Palaeontologists are like detectives of the ancient world. Attempting to see into the past by using the clues they find and also using what they already know of organisms and ecosystems of today. Many of the organisms seen in the fossil record have never been seen alive because they became extinct long ago. The only evidence of their existence is their fossilized remains and possible trace fossils found within the substrate. So, it is difficult to know how the organism lived within its environment and often what it even looked like. It becomes even more confusing when you try to identify different species or even families of a certain group because there may be very little differences if any with the hard body remains, which are usually the only thing left behind.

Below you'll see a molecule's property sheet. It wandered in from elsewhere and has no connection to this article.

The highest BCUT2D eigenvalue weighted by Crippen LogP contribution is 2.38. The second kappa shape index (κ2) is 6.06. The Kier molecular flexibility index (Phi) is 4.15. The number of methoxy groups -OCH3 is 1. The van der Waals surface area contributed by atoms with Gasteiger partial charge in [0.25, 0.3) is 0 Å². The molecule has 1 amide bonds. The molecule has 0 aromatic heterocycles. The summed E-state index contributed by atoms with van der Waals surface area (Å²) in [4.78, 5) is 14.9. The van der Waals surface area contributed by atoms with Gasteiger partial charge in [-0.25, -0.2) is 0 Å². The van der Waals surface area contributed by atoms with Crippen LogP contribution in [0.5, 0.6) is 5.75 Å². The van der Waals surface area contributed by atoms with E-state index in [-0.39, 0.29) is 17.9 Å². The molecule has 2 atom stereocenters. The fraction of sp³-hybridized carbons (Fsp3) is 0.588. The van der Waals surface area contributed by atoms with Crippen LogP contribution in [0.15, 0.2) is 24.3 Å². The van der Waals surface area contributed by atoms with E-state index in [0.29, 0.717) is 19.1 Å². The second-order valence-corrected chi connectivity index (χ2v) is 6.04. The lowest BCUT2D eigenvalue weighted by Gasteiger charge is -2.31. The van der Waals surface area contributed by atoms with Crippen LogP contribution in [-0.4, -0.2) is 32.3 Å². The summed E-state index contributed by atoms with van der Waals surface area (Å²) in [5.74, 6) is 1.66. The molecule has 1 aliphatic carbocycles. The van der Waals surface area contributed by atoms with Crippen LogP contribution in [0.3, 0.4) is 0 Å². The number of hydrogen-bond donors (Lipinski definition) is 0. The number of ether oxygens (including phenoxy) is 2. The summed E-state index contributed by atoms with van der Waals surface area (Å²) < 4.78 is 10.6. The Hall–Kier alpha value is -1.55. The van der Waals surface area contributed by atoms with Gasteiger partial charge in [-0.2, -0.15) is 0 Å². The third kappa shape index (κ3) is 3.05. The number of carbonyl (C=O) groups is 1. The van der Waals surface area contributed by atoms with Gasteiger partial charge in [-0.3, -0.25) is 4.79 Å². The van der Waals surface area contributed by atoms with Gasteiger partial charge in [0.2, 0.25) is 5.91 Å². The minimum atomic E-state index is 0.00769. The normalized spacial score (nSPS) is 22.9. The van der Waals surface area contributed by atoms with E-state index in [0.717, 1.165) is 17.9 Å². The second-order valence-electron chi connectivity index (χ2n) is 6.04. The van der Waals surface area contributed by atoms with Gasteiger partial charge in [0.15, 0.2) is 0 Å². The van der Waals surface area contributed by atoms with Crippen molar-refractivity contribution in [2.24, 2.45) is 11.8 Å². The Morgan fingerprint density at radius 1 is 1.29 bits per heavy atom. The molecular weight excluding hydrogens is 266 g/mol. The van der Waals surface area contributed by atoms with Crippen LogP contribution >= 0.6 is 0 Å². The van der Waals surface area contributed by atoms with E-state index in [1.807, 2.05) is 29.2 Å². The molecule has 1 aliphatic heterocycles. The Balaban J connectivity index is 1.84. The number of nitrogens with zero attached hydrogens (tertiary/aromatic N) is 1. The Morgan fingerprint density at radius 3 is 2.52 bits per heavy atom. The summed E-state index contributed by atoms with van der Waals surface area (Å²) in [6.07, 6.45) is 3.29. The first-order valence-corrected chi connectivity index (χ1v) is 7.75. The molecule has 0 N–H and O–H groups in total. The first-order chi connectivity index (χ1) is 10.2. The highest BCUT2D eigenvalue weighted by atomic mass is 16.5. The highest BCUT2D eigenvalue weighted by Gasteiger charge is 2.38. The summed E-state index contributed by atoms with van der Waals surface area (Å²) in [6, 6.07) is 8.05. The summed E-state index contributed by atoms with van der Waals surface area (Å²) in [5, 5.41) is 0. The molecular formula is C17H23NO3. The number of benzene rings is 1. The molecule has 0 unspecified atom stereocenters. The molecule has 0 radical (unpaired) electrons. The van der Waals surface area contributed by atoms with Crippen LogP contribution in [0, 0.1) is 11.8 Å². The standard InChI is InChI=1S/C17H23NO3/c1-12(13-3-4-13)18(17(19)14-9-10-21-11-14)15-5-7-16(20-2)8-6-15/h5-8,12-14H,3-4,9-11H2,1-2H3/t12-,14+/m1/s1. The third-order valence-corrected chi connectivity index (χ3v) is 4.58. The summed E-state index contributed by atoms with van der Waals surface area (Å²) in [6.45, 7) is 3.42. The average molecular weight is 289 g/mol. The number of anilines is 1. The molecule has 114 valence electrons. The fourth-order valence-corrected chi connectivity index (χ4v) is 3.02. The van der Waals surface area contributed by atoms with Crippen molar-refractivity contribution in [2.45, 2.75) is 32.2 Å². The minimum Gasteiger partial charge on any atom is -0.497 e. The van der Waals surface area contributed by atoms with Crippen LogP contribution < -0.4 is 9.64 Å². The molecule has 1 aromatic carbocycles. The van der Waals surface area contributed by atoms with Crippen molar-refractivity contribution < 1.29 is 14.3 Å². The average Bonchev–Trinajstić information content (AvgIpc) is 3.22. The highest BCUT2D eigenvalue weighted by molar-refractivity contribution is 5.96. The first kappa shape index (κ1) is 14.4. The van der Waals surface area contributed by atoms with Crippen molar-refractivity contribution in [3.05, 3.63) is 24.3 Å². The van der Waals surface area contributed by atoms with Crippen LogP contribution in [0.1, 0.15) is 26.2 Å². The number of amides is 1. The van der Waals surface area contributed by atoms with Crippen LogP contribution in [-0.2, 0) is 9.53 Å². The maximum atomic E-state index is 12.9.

When looking at the different groups within the amniotes, palaeontologists have found ways to identify which group the vertebrates are under. One must look no further than to the skull. In 1951, Professor D.M.S. Watson pointed out that the sloping otic notch in the early Amphibian (labyrinthodonts) gave rise to mechanical weakness at the hinder end of the skull.

Picture A: This skull defect caused a weakness, but could be eliminated if the quadrate bone, which forms the fixed part of the hinge of the lower jaw and is steeply inclined in the labyrinthodonts, became vertical.